3. If you run across interesting words in your reading, try to find a way to place them in your current translations. A fun source of these is www.savethewords.org (but don't overdo the placement business).
  4. Take a course in creative writing. Or read a book on same. One we particularly like is William Zinsser's "On Writing Well."
  5. Take a course in journalism.
  6. Brush up on your grammar, punctuation and all that jazz. There are some amazing websites out there, and you can always start with Strunk & White's classic "The Elements of Style", which has the advantage of being only 95 pages long.
  7. Urge your local translators' association to organize training focusing on this specific problem: there are more people interested than you'd think.
  8. Find some texts in your specialty area that have been translated well. Put the existing translation aside, and try your hand. Compare your output to the official translation, and note where you slip and slide. Note how the other translator solved tricky passages.
  9. Arrange with a fellow translator to cross-revise the texts you produce; there is no better way of improving your style than through feedback of this type.
  10. Write a lot. Start a blog, or pen articles for your local newspaper or professional association journal.

For a bonus point, have your articles translated into your source language (by a professional, of course). This is one of the best ways we know to become aware of what authors want from a translator, while heightening your own awareness of the importance of flow.

FA & WB

Q:

Dear Fire Ant & Worker Bee,

I work for a translators' association in a small country, but from exchanges with my counterparts in larger associations, I think my problem is a general one.

Here in [country deleted] we have a few utterly dysfunctional members who pipe up at every occasion to complain and fuss. The general consensus is that they waste everyone's time.

How can we best deal with this? (Hiring a hit man is not an option.)

Undercover

A:

Dear Undercover,

Drowning them in love might work—and as such folks tend to be needy, this may be exactly what they are looking for. It can also be an entertaining way to destabilize blustering timewasters. But it is time-consuming. After all, you are a professional association, not a psychotherapy unit (although you might consider adding such a service to your member benefits).

Points to keep in mind:

1. For anyone in a job that deals with the public, handling complaints with a smile goes with the territory. (Could you imagine working at an airline ticket counter?) Chin up!

2. You don't mention whether these fussbudgets are actually volunteering time on a committee or other association body, or simply calling headquarters out of the blue to kvetch. If they are volunteers, it becomes a personnel management problem and a peer should be asked to step in (perhaps the association president could ask them to put the lid on).

3. Slow down your response time. Some of these people seem to be looking for pen pals. If you don't respond, they may move on to the next target.

4. But face it, at some point you will have to cut your losses. You cannot please all of the people all of the time, and you should accept that you will have to write off a certain percentage of complainers. It's just not worth it to you and your staff, or fair to the other members. So past a certain point "Thank you for your comments" is a more than adequate reply, whatever their complaint.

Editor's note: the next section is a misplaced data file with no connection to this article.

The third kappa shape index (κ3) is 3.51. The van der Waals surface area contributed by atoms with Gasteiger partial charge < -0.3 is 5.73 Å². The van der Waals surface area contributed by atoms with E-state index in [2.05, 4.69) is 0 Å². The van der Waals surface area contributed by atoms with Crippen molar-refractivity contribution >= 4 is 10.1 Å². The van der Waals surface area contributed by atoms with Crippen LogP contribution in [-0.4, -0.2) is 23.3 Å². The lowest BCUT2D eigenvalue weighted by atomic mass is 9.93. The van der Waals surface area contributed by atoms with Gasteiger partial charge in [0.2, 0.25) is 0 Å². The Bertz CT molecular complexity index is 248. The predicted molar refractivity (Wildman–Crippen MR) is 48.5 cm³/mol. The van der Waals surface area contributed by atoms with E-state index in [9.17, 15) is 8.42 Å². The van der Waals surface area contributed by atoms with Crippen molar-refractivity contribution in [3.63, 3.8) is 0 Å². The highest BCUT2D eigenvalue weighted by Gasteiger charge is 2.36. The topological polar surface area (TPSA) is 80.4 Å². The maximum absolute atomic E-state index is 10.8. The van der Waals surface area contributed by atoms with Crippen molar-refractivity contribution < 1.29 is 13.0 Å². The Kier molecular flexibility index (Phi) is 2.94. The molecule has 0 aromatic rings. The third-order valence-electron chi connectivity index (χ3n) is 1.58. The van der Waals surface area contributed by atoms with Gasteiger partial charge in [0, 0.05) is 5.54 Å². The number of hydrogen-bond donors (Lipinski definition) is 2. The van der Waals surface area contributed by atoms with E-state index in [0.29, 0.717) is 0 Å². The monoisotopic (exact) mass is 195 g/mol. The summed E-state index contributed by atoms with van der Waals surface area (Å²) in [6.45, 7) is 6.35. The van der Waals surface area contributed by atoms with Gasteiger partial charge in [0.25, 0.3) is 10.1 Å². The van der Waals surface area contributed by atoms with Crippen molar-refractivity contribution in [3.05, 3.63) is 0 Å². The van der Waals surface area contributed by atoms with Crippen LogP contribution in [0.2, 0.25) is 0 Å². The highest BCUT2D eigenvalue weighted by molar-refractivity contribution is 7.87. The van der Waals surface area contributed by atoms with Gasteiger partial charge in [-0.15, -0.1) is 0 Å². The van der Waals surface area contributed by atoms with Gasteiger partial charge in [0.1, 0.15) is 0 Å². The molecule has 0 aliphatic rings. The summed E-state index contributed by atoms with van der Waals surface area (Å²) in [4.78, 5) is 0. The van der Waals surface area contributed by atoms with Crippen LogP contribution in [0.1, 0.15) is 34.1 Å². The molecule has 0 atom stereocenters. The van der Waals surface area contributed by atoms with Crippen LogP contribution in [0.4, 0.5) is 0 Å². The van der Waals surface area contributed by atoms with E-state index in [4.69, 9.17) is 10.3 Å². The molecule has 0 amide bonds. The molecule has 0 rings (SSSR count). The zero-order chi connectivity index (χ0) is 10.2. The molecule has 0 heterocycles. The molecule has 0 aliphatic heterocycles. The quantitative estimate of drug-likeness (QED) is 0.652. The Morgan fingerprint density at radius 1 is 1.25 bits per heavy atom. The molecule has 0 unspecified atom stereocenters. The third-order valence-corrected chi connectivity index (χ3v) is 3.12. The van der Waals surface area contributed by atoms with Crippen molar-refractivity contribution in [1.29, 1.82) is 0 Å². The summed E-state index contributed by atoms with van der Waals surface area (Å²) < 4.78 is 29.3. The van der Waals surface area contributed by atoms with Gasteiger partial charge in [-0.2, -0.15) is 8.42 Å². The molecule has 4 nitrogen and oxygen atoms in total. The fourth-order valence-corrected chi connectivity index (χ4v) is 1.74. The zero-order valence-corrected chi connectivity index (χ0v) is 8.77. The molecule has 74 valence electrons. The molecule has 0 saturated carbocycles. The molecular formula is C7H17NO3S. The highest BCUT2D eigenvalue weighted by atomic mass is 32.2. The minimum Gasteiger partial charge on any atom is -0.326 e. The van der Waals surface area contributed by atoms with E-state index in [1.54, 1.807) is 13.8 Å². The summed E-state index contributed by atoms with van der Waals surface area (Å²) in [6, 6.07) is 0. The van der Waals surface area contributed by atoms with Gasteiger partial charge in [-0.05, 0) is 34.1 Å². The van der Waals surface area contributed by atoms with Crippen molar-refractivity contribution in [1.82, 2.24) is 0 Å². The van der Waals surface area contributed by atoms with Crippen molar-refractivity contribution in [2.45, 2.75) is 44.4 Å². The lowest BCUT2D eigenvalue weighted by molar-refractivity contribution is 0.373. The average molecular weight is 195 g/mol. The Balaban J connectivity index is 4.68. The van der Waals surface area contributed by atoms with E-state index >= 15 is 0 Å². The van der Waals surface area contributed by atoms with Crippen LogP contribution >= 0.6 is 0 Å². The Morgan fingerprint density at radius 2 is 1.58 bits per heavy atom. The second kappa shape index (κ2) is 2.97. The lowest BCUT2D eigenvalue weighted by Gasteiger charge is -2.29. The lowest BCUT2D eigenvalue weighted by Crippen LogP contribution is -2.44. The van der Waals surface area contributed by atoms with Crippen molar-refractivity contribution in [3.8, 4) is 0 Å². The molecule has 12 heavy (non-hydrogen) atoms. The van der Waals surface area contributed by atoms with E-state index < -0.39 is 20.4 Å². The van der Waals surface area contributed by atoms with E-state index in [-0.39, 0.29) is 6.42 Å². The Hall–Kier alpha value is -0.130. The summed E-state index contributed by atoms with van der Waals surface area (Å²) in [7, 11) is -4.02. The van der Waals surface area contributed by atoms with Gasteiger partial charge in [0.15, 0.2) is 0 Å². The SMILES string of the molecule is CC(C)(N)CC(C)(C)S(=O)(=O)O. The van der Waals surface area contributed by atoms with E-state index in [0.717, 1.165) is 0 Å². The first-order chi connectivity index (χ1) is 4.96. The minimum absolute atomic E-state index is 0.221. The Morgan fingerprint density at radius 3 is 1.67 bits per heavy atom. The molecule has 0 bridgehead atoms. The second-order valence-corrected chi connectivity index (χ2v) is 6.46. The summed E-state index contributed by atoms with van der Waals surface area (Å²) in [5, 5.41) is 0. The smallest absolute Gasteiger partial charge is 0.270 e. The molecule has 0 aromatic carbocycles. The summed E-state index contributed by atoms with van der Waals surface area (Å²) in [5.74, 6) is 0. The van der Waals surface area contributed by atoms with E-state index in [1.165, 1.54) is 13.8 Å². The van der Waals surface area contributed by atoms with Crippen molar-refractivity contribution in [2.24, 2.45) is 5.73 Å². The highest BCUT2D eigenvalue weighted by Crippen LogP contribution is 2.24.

FA & WB

Q:

Dear Fire Ant & Worker Bee,

Only a week ago, I attended a business workshop on getting through the economic downturn. One of the things that they stressed above all was that businesses should AVOID RUSHING TO CUT PRICES, especially if there was no reduction in value. The woman who presented the workshop has a business making beautifully embroidered handbags that usually sell in the $90-$150 range: when she saw the downturn coming, she developed a new product. It's a much smaller handbag for about $35. The craftsmanship is exactly the same—there's simply less of it.

The question I've been mulling over since then is this: where's the $35 handbag for the translation industry? How do we apply the same principle to our product?

Strategist

A:

Dear Strategist,

Fire Ant asks:

Are those $35 bags selling?

Worker Bee muses and enthuses:

An intriguing idea. Let's do a little lateral thinking.

Text-wise, you'd want a short document that displays your outstanding translation/writing skills.

A text with enormous personal appeal for a discerning clientele would be nice, especially if recognition and appreciation of your outstanding job might lead to future assignments.

Here's one: bioblurbs for famous speakers at international conferences. A lot of the examples we see are clunky, even laughable, no doubt produced at the last minute by a gofer or stressed-out coordinator. Or perhaps a student intern.

To be sure, these little blocks of text are labor-intensive to translate (think exquisite embroidery). But they are also the type of text that VIPs, who may speak several languages, would rather not be embarrassed about once the issue has been brought to their attention. "Sure this is short, but it's important to get it right" is an argument that will resonate with them. And every prominent political or business leader on the world stage needs one or more, depending on the language environments they speak in.

It might be a good idea to drop the $35 price tag entirely for your first round of candidates: make your "free trial offer" elegantly crafted revisions of flabby or clunky or inarticulate bioblurbs. Send these directly to the CEO or billionaire philanthropist or Prime Minister or Head of Worldwide Sales: existing (bad), new (good) + cover letter (it will have to be a very good cover letter). Word of mouth should do the rest, and you can slap on a $35 (or $350 charge) when a new contact mentions that George Soros, Michel Rocard, Sergio Chiamparino or Pierre Dartout sent him.

What a hook for subsequent top-level work! Talk about getting in on the top floor!